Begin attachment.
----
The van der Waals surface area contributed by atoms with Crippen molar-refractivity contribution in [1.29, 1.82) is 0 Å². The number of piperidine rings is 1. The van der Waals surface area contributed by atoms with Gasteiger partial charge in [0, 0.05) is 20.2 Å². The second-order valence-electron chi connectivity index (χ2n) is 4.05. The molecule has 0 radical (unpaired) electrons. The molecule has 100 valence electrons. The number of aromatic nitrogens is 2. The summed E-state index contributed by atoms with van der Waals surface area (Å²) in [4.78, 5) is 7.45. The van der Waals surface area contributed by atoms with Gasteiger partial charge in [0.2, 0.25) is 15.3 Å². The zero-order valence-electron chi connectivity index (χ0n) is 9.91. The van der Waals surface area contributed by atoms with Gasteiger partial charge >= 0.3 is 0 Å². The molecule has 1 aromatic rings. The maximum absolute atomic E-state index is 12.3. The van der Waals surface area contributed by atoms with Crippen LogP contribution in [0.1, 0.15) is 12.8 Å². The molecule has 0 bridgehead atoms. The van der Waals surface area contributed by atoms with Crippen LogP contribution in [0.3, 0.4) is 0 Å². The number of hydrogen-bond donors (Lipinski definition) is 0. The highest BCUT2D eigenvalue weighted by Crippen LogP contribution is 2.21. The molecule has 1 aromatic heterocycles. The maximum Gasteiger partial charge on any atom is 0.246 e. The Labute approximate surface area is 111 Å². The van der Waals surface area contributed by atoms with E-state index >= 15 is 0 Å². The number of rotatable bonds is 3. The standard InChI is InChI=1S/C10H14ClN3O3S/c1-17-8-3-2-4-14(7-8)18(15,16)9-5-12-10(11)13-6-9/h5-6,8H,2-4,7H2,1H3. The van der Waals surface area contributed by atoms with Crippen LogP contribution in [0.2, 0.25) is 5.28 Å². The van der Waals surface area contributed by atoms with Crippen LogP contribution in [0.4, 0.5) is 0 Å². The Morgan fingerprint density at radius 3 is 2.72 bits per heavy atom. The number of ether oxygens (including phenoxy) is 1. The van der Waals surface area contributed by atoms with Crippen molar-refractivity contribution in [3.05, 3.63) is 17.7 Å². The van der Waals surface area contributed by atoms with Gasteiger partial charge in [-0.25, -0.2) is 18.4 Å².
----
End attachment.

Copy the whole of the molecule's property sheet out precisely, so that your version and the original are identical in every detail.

The van der Waals surface area contributed by atoms with Crippen molar-refractivity contribution in [1.29, 1.82) is 0 Å². The number of piperidine rings is 1. The van der Waals surface area contributed by atoms with Gasteiger partial charge in [0, 0.05) is 20.2 Å². The second-order valence-electron chi connectivity index (χ2n) is 4.05. The molecule has 0 radical (unpaired) electrons. The molecule has 100 valence electrons. The number of aromatic nitrogens is 2. The summed E-state index contributed by atoms with van der Waals surface area (Å²) in [4.78, 5) is 7.45. The van der Waals surface area contributed by atoms with Gasteiger partial charge in [0.2, 0.25) is 15.3 Å². The zero-order valence-electron chi connectivity index (χ0n) is 9.91. The van der Waals surface area contributed by atoms with Gasteiger partial charge >= 0.3 is 0 Å². The molecule has 1 aromatic rings. The maximum absolute atomic E-state index is 12.3. The van der Waals surface area contributed by atoms with Crippen LogP contribution in [0.1, 0.15) is 12.8 Å². The molecule has 0 bridgehead atoms. The van der Waals surface area contributed by atoms with Crippen LogP contribution in [0.3, 0.4) is 0 Å². The number of hydrogen-bond donors (Lipinski definition) is 0. The highest BCUT2D eigenvalue weighted by Crippen LogP contribution is 2.21. The molecule has 1 aromatic heterocycles. The maximum Gasteiger partial charge on any atom is 0.246 e. The Labute approximate surface area is 111 Å². The van der Waals surface area contributed by atoms with E-state index >= 15 is 0 Å². The number of rotatable bonds is 3. The standard InChI is InChI=1S/C10H14ClN3O3S/c1-17-8-3-2-4-14(7-8)18(15,16)9-5-12-10(11)13-6-9/h5-6,8H,2-4,7H2,1H3. The van der Waals surface area contributed by atoms with Crippen LogP contribution in [0.2, 0.25) is 5.28 Å². The van der Waals surface area contributed by atoms with Crippen LogP contribution in [0.4, 0.5) is 0 Å². The Morgan fingerprint density at radius 3 is 2.72 bits per heavy atom. The number of ether oxygens (including phenoxy) is 1. The van der Waals surface area contributed by atoms with Crippen molar-refractivity contribution in [3.05, 3.63) is 17.7 Å². The van der Waals surface area contributed by atoms with Gasteiger partial charge in [-0.25, -0.2) is 18.4 Å².